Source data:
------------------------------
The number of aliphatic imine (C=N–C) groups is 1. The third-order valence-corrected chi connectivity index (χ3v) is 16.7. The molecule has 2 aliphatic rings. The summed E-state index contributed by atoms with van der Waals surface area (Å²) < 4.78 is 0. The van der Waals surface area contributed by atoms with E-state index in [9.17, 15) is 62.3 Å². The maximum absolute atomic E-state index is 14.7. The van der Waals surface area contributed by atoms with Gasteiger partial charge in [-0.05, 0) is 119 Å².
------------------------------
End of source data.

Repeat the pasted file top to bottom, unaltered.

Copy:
The number of aliphatic imine (C=N–C) groups is 1. The third-order valence-corrected chi connectivity index (χ3v) is 16.7. The molecule has 2 aliphatic rings. The summed E-state index contributed by atoms with van der Waals surface area (Å²) < 4.78 is 0. The van der Waals surface area contributed by atoms with E-state index in [9.17, 15) is 62.3 Å². The maximum absolute atomic E-state index is 14.7. The van der Waals surface area contributed by atoms with Gasteiger partial charge in [-0.05, 0) is 119 Å².